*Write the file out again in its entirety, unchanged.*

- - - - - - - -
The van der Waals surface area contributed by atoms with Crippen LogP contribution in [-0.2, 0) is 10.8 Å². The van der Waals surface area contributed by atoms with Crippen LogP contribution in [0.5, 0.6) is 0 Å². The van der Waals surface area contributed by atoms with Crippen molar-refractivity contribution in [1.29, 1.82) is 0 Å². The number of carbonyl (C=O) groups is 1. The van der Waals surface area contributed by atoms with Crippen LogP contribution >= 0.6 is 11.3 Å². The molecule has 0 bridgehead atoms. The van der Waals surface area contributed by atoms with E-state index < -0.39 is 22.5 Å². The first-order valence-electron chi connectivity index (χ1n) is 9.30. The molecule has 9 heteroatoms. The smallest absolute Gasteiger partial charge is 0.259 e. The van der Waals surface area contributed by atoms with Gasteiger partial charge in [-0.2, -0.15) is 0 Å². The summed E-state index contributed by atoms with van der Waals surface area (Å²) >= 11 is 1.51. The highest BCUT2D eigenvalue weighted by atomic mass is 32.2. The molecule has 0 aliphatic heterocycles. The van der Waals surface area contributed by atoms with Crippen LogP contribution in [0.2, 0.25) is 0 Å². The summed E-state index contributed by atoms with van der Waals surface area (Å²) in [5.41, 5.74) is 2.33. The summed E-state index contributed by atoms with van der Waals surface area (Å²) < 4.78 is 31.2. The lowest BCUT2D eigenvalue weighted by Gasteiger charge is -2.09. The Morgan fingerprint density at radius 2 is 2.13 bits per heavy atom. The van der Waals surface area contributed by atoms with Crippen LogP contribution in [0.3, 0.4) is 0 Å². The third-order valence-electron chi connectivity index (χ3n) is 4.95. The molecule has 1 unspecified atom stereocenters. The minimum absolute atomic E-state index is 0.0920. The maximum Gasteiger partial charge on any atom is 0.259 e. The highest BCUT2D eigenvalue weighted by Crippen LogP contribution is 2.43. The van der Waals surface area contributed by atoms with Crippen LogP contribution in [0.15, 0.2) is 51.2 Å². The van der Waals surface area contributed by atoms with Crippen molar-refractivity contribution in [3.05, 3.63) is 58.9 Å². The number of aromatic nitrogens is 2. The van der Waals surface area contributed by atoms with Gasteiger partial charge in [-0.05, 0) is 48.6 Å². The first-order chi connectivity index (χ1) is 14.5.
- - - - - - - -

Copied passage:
The van der Waals surface area contributed by atoms with Crippen LogP contribution in [-0.2, 0) is 10.8 Å². The van der Waals surface area contributed by atoms with Crippen LogP contribution in [0.5, 0.6) is 0 Å². The van der Waals surface area contributed by atoms with Crippen molar-refractivity contribution in [1.29, 1.82) is 0 Å². The number of carbonyl (C=O) groups is 1. The van der Waals surface area contributed by atoms with Crippen LogP contribution >= 0.6 is 11.3 Å². The molecule has 0 bridgehead atoms. The van der Waals surface area contributed by atoms with E-state index < -0.39 is 22.5 Å². The first-order valence-electron chi connectivity index (χ1n) is 9.30. The molecule has 9 heteroatoms. The smallest absolute Gasteiger partial charge is 0.259 e. The van der Waals surface area contributed by atoms with Gasteiger partial charge in [-0.2, -0.15) is 0 Å². The summed E-state index contributed by atoms with van der Waals surface area (Å²) >= 11 is 1.51. The highest BCUT2D eigenvalue weighted by atomic mass is 32.2. The molecule has 0 aliphatic heterocycles. The van der Waals surface area contributed by atoms with Crippen LogP contribution in [0.2, 0.25) is 0 Å². The summed E-state index contributed by atoms with van der Waals surface area (Å²) in [5.41, 5.74) is 2.33. The summed E-state index contributed by atoms with van der Waals surface area (Å²) < 4.78 is 31.2. The lowest BCUT2D eigenvalue weighted by Gasteiger charge is -2.09. The Morgan fingerprint density at radius 2 is 2.13 bits per heavy atom. The van der Waals surface area contributed by atoms with Crippen LogP contribution in [0.3, 0.4) is 0 Å². The third-order valence-electron chi connectivity index (χ3n) is 4.95. The molecule has 1 unspecified atom stereocenters. The minimum absolute atomic E-state index is 0.0920. The maximum Gasteiger partial charge on any atom is 0.259 e. The highest BCUT2D eigenvalue weighted by Crippen LogP contribution is 2.43. The van der Waals surface area contributed by atoms with Crippen LogP contribution in [0.15, 0.2) is 51.2 Å². The van der Waals surface area contributed by atoms with Crippen molar-refractivity contribution in [3.05, 3.63) is 58.9 Å². The number of aromatic nitrogens is 2. The van der Waals surface area contributed by atoms with Gasteiger partial charge in [-0.05, 0) is 48.6 Å². The first-order chi connectivity index (χ1) is 14.5.